Therapists commonly use cognitive-behavior techniques in an effort to help people overcome the stress experienced in everyday situations or after enduring traumatic events. Negative emotions and thoughts that accompany a stressful situation commonly exacerbate effects endured by the body. Cognitive techniques often involve identifying the negativity, making changes and adopting problem solving skills.
Set some time aside at the end of the day to evaluate a stressful event that occurred. Write down in detail your initial thoughts, feelings and reactions. Expand on the list by attempting to explain why the situation made you feel a particular emotion or come to a specific conclusion. Viewing the situation as an obstacle that cannot be overcome erodes your power. Try re-framing the incident as a challenge and explore the potential for growth. Perhaps the circumstance provides the chance to learn a new skill or develop a better means of communication.
Instead of allowing a situation to become overwhelming or insurmountable, therapists recommend that individuals approach the problem as a puzzle to be completed piece by piece. Make a list of all the ways, small tasks or behaviors that come to mind, which will end in a desired outcome. In this way, the work project, flailing relationship or other stressful situation becomes a mole hill instead of a mountain.
Take a step back and prioritize if daily tasks or work requirements seem to pile up and create stress while you are trying to meet everyone's expectations. Sometimes we place too much of a burden on ourselves by accepting unrealistic goals. You can reduce daily stress by putting unimportant or unnecessary demands at the bottom of the list. Focus your energy on what absolutely must be accomplished in the time frame given.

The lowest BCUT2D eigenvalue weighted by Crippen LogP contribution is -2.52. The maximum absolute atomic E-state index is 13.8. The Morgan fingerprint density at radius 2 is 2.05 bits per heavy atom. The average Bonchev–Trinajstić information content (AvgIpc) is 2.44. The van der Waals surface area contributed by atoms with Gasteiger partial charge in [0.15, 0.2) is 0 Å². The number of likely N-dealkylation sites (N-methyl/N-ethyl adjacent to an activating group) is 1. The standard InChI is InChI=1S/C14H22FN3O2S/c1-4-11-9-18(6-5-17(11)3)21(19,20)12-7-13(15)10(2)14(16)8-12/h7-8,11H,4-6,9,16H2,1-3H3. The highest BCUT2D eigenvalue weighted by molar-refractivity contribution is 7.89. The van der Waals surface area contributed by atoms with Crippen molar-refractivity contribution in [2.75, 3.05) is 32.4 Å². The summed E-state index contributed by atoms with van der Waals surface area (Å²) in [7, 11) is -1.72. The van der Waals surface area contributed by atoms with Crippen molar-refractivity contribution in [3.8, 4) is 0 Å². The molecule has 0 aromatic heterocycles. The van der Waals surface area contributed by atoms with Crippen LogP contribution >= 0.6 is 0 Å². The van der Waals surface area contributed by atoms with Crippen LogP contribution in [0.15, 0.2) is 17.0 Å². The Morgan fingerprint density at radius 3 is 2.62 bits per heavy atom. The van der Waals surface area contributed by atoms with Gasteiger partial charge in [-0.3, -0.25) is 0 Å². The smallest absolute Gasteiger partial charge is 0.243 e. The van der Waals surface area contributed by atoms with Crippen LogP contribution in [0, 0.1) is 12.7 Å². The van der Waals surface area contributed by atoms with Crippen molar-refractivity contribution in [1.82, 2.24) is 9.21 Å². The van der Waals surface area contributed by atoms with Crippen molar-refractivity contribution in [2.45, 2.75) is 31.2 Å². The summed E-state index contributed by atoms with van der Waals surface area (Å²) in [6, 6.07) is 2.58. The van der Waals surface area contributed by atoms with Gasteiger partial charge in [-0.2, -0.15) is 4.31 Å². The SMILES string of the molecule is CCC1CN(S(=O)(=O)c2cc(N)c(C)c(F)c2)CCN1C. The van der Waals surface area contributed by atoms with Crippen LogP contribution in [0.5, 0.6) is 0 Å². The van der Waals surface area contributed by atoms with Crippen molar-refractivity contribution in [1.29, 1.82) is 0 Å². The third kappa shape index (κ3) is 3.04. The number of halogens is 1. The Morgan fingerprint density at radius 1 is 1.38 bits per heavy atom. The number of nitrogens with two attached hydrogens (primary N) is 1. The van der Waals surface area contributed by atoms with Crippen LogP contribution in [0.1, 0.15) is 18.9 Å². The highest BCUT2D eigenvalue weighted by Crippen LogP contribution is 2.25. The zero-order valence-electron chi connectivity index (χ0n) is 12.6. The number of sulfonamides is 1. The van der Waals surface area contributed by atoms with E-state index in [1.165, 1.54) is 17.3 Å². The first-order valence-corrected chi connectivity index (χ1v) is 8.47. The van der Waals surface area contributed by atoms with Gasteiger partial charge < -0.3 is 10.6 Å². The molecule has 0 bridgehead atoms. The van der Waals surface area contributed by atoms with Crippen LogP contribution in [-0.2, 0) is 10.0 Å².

It is not uncommon for the mind to begin wandering when feeling overwhelmed or stressed during the day. Catch yourself during these times and step away to get a cup of coffee, a few minutes of sunshine and fresh air or whatever you need to be able to re-engage in the activity. Find a quiet space, practice deep breathing and visualize a more pleasant location. These simple moments of relief may be needed at least once during the course of the day or every few hours depending on the task at hand.
Whenever negative thoughts begin to invade your mind, prevent them from creating negative emotions, physical stress and a sense of impending doom by using logic and probability. On a scale of one to 10, consider the chances for the particular situation to come to the cataclysmic conclusion that you perceive. If the chances are low or next to nil, tell yourself to stop wasting time on worry. Some therapists also warn that compulsively seeing the negative in circumstances can also lead individuals to subconsciously contribute to a catastrophic outcome.